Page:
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Real Stories: Managing HIV When You're Deaf and Poz

Real Stories: Managing HIV When You're Deaf and Poz


"Everywhere I go I see motionless faces, mouths moving but nothing coming out.

For some people, an HIV-positive diagnosis can be utterly devastating at first. Learning how to navigate the health care system and find a doctor who is right for you is hard for anyone. But for Mark Byrd, the experience was surmountable more difficult, because he had to do so without the ability to hear. Mark is a gay, deaf, HIV-positive man, and here is his account of the difficulty that he sometimes faces on his journey.

“When moving to Washington D.C. a year ago, I was informed that I would be moving to an intelligent, vibrant, rich, cultural city which was very appealing. I even looked at the HIV-positive community and was excited to see a very involved community in terms of political activism and social events as I been HIV-positive for more than 20 years. For the most part, the transition to Washington D.C. has been easy. Unfortunately trying to fit in with the GLBT or HIV-positive community has been fraught with challenges.

You see, I am HIV-positive, but I am not like you in a sense. Everywhere I go, I see motionless faces, mouths moving but nothing coming out. All silence. Every now and then, I would see a friendly face in the crowd that expresses their happiness, sadness, joy, and humor with their hands and face. Yeah, I’m Deaf, Gay, and HIV-positive. (I use the big ‘D’ for ‘deaf’ to signify respect for the Deaf community, culture, language and norms.)

I decided to check out the local HIV and AIDS community clinic as I’ve heard great things about it plus I needed to establish medical care. I went ahead and showed up at the clinic to make an appointment at a later date as I wanted to have an American Sign Language (ASL) interpreter present. I pulled out my paper and pen and asked the receptionist if I can make an appointment and to request an ASL interpreter. The receptionist sighed, and wrote on the paper, “Are you really deaf?” I looked at the paper, and looked up to her and started signing to her a mile minute in which she put her hands up to signify, “slow down.” She wrote on the paper, “Have a seat, someone will deal with you in a moment.”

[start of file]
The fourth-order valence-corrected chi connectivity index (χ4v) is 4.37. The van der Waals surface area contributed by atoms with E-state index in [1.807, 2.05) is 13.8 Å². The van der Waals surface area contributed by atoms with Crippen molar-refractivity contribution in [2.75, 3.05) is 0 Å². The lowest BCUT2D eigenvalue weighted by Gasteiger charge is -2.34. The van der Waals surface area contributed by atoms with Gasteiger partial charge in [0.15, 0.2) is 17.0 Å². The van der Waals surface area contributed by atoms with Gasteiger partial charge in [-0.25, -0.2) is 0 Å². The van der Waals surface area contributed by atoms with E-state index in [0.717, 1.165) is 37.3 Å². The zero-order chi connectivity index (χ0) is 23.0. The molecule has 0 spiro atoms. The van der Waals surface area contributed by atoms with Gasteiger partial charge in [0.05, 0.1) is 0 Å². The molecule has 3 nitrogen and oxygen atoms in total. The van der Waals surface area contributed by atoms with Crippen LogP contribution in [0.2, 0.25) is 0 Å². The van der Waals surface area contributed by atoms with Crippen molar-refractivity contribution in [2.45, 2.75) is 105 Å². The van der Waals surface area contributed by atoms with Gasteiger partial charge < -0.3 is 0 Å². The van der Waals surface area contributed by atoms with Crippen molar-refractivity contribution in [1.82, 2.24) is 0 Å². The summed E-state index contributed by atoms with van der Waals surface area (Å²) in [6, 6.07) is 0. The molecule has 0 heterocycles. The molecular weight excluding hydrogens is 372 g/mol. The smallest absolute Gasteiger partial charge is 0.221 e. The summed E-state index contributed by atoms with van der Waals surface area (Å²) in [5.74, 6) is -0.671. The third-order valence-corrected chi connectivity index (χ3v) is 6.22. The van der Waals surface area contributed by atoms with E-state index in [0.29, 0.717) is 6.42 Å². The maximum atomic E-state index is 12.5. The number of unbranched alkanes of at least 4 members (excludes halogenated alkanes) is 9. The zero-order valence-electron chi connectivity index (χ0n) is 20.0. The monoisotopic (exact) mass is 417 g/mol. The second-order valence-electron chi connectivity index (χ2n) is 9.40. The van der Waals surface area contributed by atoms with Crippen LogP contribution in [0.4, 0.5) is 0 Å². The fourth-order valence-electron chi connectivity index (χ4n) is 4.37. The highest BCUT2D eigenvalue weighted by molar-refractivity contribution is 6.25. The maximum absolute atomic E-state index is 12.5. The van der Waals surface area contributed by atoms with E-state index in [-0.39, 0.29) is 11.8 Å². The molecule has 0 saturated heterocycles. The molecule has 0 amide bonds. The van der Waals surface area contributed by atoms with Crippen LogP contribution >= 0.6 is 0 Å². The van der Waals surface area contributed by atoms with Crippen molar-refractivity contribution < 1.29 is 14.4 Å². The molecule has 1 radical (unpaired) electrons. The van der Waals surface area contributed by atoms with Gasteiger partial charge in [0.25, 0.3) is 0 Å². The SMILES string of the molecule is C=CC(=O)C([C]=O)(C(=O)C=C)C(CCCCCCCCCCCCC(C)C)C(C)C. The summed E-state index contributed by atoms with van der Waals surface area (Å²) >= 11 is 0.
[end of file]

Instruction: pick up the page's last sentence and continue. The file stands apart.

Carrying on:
“….deal with you in a moment.” I looked at her words, feeling slightly dejected and wonder if she couldn’t handle the “diversity” of the human population that this HIV/AIDS clinic loves to proudly serve especially those of different “senses.”

Time went by for 45 minutes to the point that I was getting ready to leave when a short woman came out into the waiting room. She walked up to the receptionist who pointed to me. The woman smiled and motioned for me to come with her. “Great, I am going to see the doctor,” I thought. We walked down the hall only to end up in an office. She motioned for me to sit and wrote on paper, “I’m going to go and get the interpreter.” I sat there for 15 minutes before she wheeled in the “interpreter-on-a-stick.” It was a video remote interpreter, meaning that the interpreter was interpreting from a remote place and not in the same room with you. They could be across town or across the country. She opened up the “How to do” book on how to operate the machine. I was starting to get antsy. She dialed the number and got the video to open up to an interpreter only to run into a problem. The medical interpreter was not available for another 45 minutes.

I shook my head and signed, “No-no-no.” She looked at me and shook her head, “yes.” I wrote on paper asking her, “Why are you dictating my language and communication needs? All I wanted to do was to set up an appointment at a later date with the doctor and a live ASL interpreter. That’s all I want.”

She looked at the note, smiled, and wrote, “We don’t do that here. ASL interpreters are expensive. This is a cheaper alternative.”

I looked at the note, shook my head, “No.” I got the feeling that this was not going to be a “Deaf-friendly” nor “Deaf accessible” and got up and started to leave when she grabbed my arm. I looked at her quizzically with her writing furiously on the note. She wrote, “You do qualify for our services but you have to understand, we can’t afford it.”

I looked at her disappointedly and wrote: “I find it ironic that the HIV-positive community is knowledgeable with the ADA law and uses it to the betterment for the community and yet can’t provide for their own.”

She looked at me, stunned, her mouth was open. I got up, smiled at her and walked out the door.

To this day, every six months, when it should be three months to see the doctor, I fly to the west coast to see my other doctor. I still don’t have a doctor in D.C.”

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